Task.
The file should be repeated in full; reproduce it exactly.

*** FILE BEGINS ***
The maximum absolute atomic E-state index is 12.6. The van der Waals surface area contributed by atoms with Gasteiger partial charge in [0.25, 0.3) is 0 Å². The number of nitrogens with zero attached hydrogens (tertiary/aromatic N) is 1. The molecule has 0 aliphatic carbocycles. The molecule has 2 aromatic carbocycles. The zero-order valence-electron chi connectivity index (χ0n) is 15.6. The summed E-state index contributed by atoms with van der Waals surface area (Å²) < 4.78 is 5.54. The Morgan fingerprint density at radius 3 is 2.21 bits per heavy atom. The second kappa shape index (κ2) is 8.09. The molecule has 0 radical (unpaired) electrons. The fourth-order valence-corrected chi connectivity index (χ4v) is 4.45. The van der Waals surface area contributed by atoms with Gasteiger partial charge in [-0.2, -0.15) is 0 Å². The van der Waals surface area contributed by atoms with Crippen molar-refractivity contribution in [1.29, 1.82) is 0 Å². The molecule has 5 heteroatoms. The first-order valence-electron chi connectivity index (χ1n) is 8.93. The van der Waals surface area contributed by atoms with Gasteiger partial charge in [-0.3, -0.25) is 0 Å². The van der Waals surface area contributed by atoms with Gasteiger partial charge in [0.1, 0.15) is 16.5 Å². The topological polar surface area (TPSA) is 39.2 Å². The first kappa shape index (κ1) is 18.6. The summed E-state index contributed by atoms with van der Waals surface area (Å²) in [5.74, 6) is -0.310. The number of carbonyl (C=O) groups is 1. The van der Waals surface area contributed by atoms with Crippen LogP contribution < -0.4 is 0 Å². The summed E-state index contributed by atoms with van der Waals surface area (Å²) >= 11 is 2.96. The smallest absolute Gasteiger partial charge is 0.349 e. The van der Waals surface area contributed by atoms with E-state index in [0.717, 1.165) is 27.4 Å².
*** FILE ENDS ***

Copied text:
The maximum absolute atomic E-state index is 12.6. The van der Waals surface area contributed by atoms with Gasteiger partial charge in [0.25, 0.3) is 0 Å². The number of nitrogens with zero attached hydrogens (tertiary/aromatic N) is 1. The molecule has 0 aliphatic carbocycles. The molecule has 2 aromatic carbocycles. The zero-order valence-electron chi connectivity index (χ0n) is 15.6. The summed E-state index contributed by atoms with van der Waals surface area (Å²) < 4.78 is 5.54. The Morgan fingerprint density at radius 3 is 2.21 bits per heavy atom. The second kappa shape index (κ2) is 8.09. The molecule has 0 radical (unpaired) electrons. The fourth-order valence-corrected chi connectivity index (χ4v) is 4.45. The van der Waals surface area contributed by atoms with Gasteiger partial charge in [-0.2, -0.15) is 0 Å². The van der Waals surface area contributed by atoms with Crippen molar-refractivity contribution in [1.29, 1.82) is 0 Å². The molecule has 5 heteroatoms. The first-order valence-electron chi connectivity index (χ1n) is 8.93. The van der Waals surface area contributed by atoms with Gasteiger partial charge in [-0.3, -0.25) is 0 Å². The van der Waals surface area contributed by atoms with Gasteiger partial charge in [0.1, 0.15) is 16.5 Å². The topological polar surface area (TPSA) is 39.2 Å². The first kappa shape index (κ1) is 18.6. The summed E-state index contributed by atoms with van der Waals surface area (Å²) in [5.74, 6) is -0.310. The number of carbonyl (C=O) groups is 1. The van der Waals surface area contributed by atoms with Crippen LogP contribution < -0.4 is 0 Å². The summed E-state index contributed by atoms with van der Waals surface area (Å²) >= 11 is 2.96. The smallest absolute Gasteiger partial charge is 0.349 e. The van der Waals surface area contributed by atoms with E-state index in [0.717, 1.165) is 27.4 Å².